In 1976 San Francisco voters passed Proposition T, dividing San Francisco into districts and creating the city’s first neighborhood-specific Board of Supervisors. The move united the Castro and Haight Ashbury neighborhoods, all but ensuring that a hippie or a gay person would be elected to the board. Soon after, Harvey Milk stopped smoking weed to run for elected office. “I decided this was all too important to have it get wrecked because of smoking a joint or being in a raid at some bathhouse,” he said in Randy Shilts’ biography of Milk, The Mayor of Castro Street.
One doesn’t need to search too long to find historical ties between the cannabis legalization movement and the fight for LGBTQ+ equality here in the Bay Area. Dennis Peron, a gay man, founded the nations’ first public cannabis dispensary in San Francisco in 1991, and coauthored Prop 215, legalizing medical cannabis in California, in 1996. Clint Werner and his partner Dr. Donald Abrams are responsible for some of the first investigations into cannabis’ medical use. Mary Jane Rathbun, an ally of San Francisco’s gay community in the 1970s, ’80s and ’90s, became famous for her clandestine pot brownie operation.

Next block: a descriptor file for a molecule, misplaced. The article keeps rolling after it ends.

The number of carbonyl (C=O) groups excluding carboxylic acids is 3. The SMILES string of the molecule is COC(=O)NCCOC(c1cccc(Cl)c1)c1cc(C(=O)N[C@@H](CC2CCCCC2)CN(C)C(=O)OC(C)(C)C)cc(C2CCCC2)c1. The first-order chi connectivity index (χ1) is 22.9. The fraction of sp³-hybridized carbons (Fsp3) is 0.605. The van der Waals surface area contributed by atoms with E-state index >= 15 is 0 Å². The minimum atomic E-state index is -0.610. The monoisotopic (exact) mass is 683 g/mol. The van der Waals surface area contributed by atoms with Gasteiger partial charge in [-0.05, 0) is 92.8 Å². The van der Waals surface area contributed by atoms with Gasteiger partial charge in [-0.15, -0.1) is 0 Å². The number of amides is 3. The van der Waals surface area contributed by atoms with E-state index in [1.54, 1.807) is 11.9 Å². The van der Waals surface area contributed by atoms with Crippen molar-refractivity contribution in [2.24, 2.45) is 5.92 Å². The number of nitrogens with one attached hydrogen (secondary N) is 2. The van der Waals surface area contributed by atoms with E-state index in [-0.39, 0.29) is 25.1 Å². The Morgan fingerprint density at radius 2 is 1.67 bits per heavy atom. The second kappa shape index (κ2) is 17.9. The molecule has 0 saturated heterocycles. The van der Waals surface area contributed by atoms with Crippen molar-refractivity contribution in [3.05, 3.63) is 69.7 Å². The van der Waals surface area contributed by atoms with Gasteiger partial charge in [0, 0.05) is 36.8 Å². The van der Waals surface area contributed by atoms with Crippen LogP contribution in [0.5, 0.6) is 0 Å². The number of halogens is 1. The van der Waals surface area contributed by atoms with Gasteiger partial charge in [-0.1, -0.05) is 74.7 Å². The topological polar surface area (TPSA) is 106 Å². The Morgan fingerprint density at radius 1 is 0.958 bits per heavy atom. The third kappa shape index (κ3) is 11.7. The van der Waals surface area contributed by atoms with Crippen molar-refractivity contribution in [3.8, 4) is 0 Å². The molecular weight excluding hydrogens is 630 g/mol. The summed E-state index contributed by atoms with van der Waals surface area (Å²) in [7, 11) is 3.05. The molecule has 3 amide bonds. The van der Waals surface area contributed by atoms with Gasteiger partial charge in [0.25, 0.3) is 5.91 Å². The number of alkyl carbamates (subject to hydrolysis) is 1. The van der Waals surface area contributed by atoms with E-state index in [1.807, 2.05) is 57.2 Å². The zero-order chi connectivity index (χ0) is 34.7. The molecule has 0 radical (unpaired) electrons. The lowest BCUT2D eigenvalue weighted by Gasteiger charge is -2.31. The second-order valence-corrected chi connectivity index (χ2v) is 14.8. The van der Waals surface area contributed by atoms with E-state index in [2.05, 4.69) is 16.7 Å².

All of this activism was, of course, spurred by the horrors of the HIV/AIDS crisis as it ripped through the Castro’s thriving community. Treatments for HIV/AIDS at the time were sometimes more toxic than the disease itself, and many gay men instead turned to pot as medicine. These activists weren’t just fighting for a legal high — they were also fighting for their lives.
It is because of gay activism that Californians have a regulated cannabis market. However, that doesn’t mean that LGBTQ women and nonbinary people have not, for a long time, been just as central a part of the fight for legal cannabis as the men who’s names are better known. As is the case with most social justice movements, queer women and nonbinary people have been essential in shaping the regulated cannabis industry.
“We encouraged everyone to participate in what we were doing as far as getting 215 passed, attending meetings and marches and the like,” says Wayne Justmann, who was the nation’s first licensed medical cannabis patient and who lobbied for Proposition 215. In fact, he says some of the most dedicated cannabis activists at the time were queer women — specifically, the sex worker activists who were advocating for the decriminalization of prostitution. Justmann says many lesbians who were not sex workers supported the movement as well, arguing that there were no divisions between “responsible adults,” who wanted to take part.